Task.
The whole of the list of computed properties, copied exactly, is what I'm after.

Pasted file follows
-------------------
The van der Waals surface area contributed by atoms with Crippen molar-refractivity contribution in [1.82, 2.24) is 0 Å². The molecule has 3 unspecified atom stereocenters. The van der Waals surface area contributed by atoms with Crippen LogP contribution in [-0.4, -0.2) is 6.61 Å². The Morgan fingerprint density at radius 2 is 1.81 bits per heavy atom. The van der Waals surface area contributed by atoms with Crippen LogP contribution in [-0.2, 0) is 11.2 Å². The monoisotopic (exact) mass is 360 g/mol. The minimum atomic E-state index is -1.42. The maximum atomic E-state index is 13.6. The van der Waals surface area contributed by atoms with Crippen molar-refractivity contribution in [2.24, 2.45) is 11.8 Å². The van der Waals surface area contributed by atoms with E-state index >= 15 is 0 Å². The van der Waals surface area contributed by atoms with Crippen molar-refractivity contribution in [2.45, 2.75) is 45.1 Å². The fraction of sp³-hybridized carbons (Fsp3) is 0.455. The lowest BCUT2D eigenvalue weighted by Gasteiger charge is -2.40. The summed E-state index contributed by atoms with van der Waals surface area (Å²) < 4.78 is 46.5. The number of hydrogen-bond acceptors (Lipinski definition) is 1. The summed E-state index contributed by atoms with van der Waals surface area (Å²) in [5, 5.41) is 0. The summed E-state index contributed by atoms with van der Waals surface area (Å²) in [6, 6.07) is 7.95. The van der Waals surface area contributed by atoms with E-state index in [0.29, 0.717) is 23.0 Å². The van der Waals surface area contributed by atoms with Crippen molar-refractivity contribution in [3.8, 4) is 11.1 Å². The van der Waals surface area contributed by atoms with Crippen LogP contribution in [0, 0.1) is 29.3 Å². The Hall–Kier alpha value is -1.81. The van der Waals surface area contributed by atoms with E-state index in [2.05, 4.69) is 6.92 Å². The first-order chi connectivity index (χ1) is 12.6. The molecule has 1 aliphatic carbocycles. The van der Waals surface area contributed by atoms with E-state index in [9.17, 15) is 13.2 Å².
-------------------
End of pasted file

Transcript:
The van der Waals surface area contributed by atoms with Crippen molar-refractivity contribution in [1.82, 2.24) is 0 Å². The molecule has 3 unspecified atom stereocenters. The van der Waals surface area contributed by atoms with Crippen LogP contribution in [-0.4, -0.2) is 6.61 Å². The Morgan fingerprint density at radius 2 is 1.81 bits per heavy atom. The van der Waals surface area contributed by atoms with Crippen LogP contribution in [-0.2, 0) is 11.2 Å². The monoisotopic (exact) mass is 360 g/mol. The minimum atomic E-state index is -1.42. The maximum atomic E-state index is 13.6. The van der Waals surface area contributed by atoms with Crippen molar-refractivity contribution in [2.24, 2.45) is 11.8 Å². The van der Waals surface area contributed by atoms with E-state index >= 15 is 0 Å². The van der Waals surface area contributed by atoms with Crippen molar-refractivity contribution in [2.45, 2.75) is 45.1 Å². The fraction of sp³-hybridized carbons (Fsp3) is 0.455. The lowest BCUT2D eigenvalue weighted by Gasteiger charge is -2.40. The summed E-state index contributed by atoms with van der Waals surface area (Å²) < 4.78 is 46.5. The number of hydrogen-bond acceptors (Lipinski definition) is 1. The summed E-state index contributed by atoms with van der Waals surface area (Å²) in [5, 5.41) is 0. The summed E-state index contributed by atoms with van der Waals surface area (Å²) in [6, 6.07) is 7.95. The van der Waals surface area contributed by atoms with E-state index in [0.29, 0.717) is 23.0 Å². The van der Waals surface area contributed by atoms with Crippen molar-refractivity contribution in [3.8, 4) is 11.1 Å². The van der Waals surface area contributed by atoms with Crippen LogP contribution in [0, 0.1) is 29.3 Å². The Hall–Kier alpha value is -1.81. The van der Waals surface area contributed by atoms with E-state index in [2.05, 4.69) is 6.92 Å². The first-order chi connectivity index (χ1) is 12.6. The molecule has 1 aliphatic carbocycles. The van der Waals surface area contributed by atoms with E-state index in [9.17, 15) is 13.2 Å².